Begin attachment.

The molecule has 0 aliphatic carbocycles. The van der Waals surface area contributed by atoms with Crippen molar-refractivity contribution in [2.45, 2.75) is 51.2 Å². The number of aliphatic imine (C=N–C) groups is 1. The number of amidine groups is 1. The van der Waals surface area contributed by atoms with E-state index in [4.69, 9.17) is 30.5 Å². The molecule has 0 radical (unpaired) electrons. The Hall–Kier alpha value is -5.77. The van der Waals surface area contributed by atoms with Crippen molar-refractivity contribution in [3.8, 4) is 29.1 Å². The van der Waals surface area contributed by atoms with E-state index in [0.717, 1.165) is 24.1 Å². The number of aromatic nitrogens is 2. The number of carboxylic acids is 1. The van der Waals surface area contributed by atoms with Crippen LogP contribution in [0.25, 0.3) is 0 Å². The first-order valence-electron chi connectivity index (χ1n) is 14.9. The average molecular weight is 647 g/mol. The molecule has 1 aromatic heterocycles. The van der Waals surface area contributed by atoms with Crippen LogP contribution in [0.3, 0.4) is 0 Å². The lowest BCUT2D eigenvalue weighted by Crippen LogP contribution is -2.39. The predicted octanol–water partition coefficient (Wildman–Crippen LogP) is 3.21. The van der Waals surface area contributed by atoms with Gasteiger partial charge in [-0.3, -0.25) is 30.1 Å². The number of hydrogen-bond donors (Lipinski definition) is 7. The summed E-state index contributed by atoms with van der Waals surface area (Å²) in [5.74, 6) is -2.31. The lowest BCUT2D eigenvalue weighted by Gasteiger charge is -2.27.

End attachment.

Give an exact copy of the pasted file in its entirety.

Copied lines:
The molecule has 0 aliphatic carbocycles. The van der Waals surface area contributed by atoms with Crippen molar-refractivity contribution in [2.45, 2.75) is 51.2 Å². The number of aliphatic imine (C=N–C) groups is 1. The number of amidine groups is 1. The van der Waals surface area contributed by atoms with E-state index in [4.69, 9.17) is 30.5 Å². The molecule has 0 radical (unpaired) electrons. The Hall–Kier alpha value is -5.77. The van der Waals surface area contributed by atoms with Crippen molar-refractivity contribution in [3.8, 4) is 29.1 Å². The van der Waals surface area contributed by atoms with E-state index in [0.717, 1.165) is 24.1 Å². The number of aromatic nitrogens is 2. The number of carboxylic acids is 1. The van der Waals surface area contributed by atoms with Crippen LogP contribution in [0.25, 0.3) is 0 Å². The first-order valence-electron chi connectivity index (χ1n) is 14.9. The average molecular weight is 647 g/mol. The molecule has 1 aromatic heterocycles. The van der Waals surface area contributed by atoms with Crippen LogP contribution in [0.3, 0.4) is 0 Å². The lowest BCUT2D eigenvalue weighted by Crippen LogP contribution is -2.39. The predicted octanol–water partition coefficient (Wildman–Crippen LogP) is 3.21. The van der Waals surface area contributed by atoms with Gasteiger partial charge in [-0.3, -0.25) is 30.1 Å². The number of hydrogen-bond donors (Lipinski definition) is 7. The summed E-state index contributed by atoms with van der Waals surface area (Å²) in [5.74, 6) is -2.31. The lowest BCUT2D eigenvalue weighted by Gasteiger charge is -2.27.